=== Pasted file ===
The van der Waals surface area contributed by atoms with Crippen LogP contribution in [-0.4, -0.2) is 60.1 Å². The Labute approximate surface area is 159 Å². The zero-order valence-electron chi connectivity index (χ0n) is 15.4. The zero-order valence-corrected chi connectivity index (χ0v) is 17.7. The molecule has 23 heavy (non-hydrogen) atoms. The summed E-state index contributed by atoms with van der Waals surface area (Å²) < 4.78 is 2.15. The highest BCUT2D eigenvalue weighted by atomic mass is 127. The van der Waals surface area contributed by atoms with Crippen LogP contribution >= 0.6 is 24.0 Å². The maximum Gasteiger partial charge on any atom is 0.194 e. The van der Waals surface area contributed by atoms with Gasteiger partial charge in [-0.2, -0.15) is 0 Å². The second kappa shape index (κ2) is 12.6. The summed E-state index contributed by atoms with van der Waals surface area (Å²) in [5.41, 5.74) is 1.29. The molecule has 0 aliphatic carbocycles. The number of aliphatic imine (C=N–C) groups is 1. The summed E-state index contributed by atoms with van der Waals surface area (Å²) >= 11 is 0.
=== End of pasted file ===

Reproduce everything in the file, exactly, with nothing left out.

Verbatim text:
The van der Waals surface area contributed by atoms with Crippen LogP contribution in [-0.4, -0.2) is 60.1 Å². The Labute approximate surface area is 159 Å². The zero-order valence-electron chi connectivity index (χ0n) is 15.4. The zero-order valence-corrected chi connectivity index (χ0v) is 17.7. The molecule has 23 heavy (non-hydrogen) atoms. The summed E-state index contributed by atoms with van der Waals surface area (Å²) < 4.78 is 2.15. The highest BCUT2D eigenvalue weighted by atomic mass is 127. The van der Waals surface area contributed by atoms with Crippen LogP contribution >= 0.6 is 24.0 Å². The maximum Gasteiger partial charge on any atom is 0.194 e. The van der Waals surface area contributed by atoms with Gasteiger partial charge in [-0.2, -0.15) is 0 Å². The second kappa shape index (κ2) is 12.6. The summed E-state index contributed by atoms with van der Waals surface area (Å²) in [5.41, 5.74) is 1.29. The molecule has 0 aliphatic carbocycles. The number of aliphatic imine (C=N–C) groups is 1. The summed E-state index contributed by atoms with van der Waals surface area (Å²) >= 11 is 0.